Homeschooling allows the flexibility for students to go at their own pace. You get the set the schedule. You can change the curriculum if it isn’t working. You can have one long work period, or several shorter work periods spaced out with transitional times. With family-style schooling, older special needs students can school alongside younger siblings, at the same level, without them feeling as though they’re “behind.”
It can daunting to think about what post-graduation brings for the special needs student, but s/he is in a great position as a homeschooler! In the upper grades years, homeschooling allows students the time to explore passions and career interests. Take some time to examine your special needs student’s strengths, combining those and their interests to find a career exploration starting point.
Background Information & ResourcesIndividuals with Disabilities Education Act (IDEA) covers thirteen specific disabilities, but its implementation varies widely from state to state when it comes to assisting homeschool families. Learning disabilities, autism spectrum disorders, health disabilities, impairments (speech, visual, hearing, orthopedic, and emotional), intellectual disabilities, and traumatic brain injuries are all addressed by the act. Check with your state department of education, and HSLDA, to see what your state will and won’t do for homeschooling students.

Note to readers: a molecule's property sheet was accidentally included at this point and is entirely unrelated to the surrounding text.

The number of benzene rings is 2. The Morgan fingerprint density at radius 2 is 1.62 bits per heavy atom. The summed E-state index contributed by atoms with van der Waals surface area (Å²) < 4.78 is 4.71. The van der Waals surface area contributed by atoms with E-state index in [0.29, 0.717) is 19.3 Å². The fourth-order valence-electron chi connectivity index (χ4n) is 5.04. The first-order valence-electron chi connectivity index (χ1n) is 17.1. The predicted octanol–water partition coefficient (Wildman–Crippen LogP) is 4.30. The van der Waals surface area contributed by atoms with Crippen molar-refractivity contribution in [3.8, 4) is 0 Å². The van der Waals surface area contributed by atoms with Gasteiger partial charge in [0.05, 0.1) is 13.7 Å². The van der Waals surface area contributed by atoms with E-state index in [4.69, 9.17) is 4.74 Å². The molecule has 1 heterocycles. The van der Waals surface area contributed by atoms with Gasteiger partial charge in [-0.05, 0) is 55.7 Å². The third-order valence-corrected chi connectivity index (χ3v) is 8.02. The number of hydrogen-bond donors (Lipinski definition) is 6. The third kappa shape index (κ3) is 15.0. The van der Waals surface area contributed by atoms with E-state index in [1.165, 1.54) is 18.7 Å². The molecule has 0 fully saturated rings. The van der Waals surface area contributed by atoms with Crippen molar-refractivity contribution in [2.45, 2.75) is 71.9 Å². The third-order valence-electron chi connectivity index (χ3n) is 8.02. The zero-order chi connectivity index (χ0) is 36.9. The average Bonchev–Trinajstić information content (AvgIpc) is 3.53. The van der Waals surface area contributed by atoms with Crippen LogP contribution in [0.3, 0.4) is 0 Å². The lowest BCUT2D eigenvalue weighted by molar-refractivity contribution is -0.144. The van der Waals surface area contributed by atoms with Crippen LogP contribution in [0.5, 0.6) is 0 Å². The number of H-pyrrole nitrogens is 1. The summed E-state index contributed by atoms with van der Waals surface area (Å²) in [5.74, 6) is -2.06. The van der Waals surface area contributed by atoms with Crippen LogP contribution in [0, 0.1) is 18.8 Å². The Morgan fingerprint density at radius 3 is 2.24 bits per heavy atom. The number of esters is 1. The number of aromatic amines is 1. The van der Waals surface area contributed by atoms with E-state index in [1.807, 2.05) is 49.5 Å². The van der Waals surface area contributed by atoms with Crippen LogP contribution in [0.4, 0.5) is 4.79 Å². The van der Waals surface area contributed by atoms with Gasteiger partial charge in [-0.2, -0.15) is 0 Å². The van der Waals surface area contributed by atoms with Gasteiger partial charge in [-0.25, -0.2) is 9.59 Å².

A federal agency, the Rehabilitation Services Administration provides vocational rehabilitation and other services to individuals with disabilities to maximize their employment and independence after the high school years. Each state has their own local agency to help work one-on-one with families.
SPED Homeschool and HSLDA are good general resources for any homeschooling family with special needs students. These resources are primarily for the younger student, but are a good place to start.
Getting Started with SPED Homeschooling
- Teaching the Special Needs Child – everything you need to get started
- Creating an IEP for your Special Needs Student – how to write it & what to include
- A Parent’s Alphabet – twenty-six reminders to keep your focus
- Focus on Special Needs – reference center for parents of SPED homeschoolers
- Freak of the Week – disabilities unit for all students to understand differences
- Surviving Homeschooling gear for mom – because some days you have to physically put on your armor!
Parent Books to Help Guide Special Needs Teens
Addressing Specific Needs
Life Skills for SPED Teens
Special Needs-Friendly Curriculum
- Friendly Biology (science)
- Simply Good & Beautiful Math (math)
- Hi-Lo Reading (reading)
- New American Cursive (handwriting)
- Sensory TheraPlay (sensory needs)
- Forbrain (speech)
- Northern Speech (speech)
- Techie Homeschool Mom (all subjects)
- Notebooking Pages (all subjects; completely student-led)
- Literary Adventures (ELA)